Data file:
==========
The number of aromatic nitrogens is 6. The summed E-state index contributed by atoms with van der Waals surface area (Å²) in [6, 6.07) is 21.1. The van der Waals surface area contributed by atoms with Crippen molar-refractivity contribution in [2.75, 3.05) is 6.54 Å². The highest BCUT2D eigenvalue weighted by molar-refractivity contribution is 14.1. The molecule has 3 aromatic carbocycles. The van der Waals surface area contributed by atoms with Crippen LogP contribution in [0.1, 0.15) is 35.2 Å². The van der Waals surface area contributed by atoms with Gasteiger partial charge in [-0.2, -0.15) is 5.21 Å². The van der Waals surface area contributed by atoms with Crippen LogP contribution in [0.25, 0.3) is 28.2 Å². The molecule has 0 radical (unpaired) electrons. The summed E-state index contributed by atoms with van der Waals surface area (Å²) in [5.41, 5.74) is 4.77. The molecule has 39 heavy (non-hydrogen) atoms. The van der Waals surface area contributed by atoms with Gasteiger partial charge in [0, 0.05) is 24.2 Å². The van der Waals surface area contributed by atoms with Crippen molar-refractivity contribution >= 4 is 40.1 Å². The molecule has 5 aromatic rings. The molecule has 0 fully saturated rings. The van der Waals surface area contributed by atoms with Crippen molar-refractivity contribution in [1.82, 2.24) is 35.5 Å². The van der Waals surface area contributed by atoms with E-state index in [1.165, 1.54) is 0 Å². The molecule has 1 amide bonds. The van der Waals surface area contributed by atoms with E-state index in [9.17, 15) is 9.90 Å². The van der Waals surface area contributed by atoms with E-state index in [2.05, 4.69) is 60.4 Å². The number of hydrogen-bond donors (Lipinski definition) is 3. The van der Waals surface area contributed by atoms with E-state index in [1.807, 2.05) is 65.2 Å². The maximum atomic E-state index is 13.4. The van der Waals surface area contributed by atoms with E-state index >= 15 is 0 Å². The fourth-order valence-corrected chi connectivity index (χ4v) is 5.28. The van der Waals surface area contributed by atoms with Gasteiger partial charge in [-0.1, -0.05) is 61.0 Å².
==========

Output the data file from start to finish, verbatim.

The number of aromatic nitrogens is 6. The summed E-state index contributed by atoms with van der Waals surface area (Å²) in [6, 6.07) is 21.1. The van der Waals surface area contributed by atoms with Crippen molar-refractivity contribution in [2.75, 3.05) is 6.54 Å². The highest BCUT2D eigenvalue weighted by molar-refractivity contribution is 14.1. The molecule has 3 aromatic carbocycles. The van der Waals surface area contributed by atoms with Crippen LogP contribution in [0.1, 0.15) is 35.2 Å². The van der Waals surface area contributed by atoms with Gasteiger partial charge in [-0.2, -0.15) is 5.21 Å². The van der Waals surface area contributed by atoms with Crippen LogP contribution in [0.25, 0.3) is 28.2 Å². The molecule has 0 radical (unpaired) electrons. The summed E-state index contributed by atoms with van der Waals surface area (Å²) in [5.41, 5.74) is 4.77. The molecule has 39 heavy (non-hydrogen) atoms. The van der Waals surface area contributed by atoms with Gasteiger partial charge in [0, 0.05) is 24.2 Å². The van der Waals surface area contributed by atoms with Crippen molar-refractivity contribution >= 4 is 40.1 Å². The molecule has 5 aromatic rings. The molecule has 0 fully saturated rings. The van der Waals surface area contributed by atoms with Crippen molar-refractivity contribution in [1.82, 2.24) is 35.5 Å². The van der Waals surface area contributed by atoms with E-state index in [1.165, 1.54) is 0 Å². The molecule has 1 amide bonds. The van der Waals surface area contributed by atoms with E-state index in [9.17, 15) is 9.90 Å². The van der Waals surface area contributed by atoms with E-state index in [2.05, 4.69) is 60.4 Å². The number of hydrogen-bond donors (Lipinski definition) is 3. The van der Waals surface area contributed by atoms with E-state index in [1.807, 2.05) is 65.2 Å². The maximum atomic E-state index is 13.4. The van der Waals surface area contributed by atoms with E-state index >= 15 is 0 Å². The fourth-order valence-corrected chi connectivity index (χ4v) is 5.28. The van der Waals surface area contributed by atoms with Gasteiger partial charge in [-0.1, -0.05) is 61.0 Å².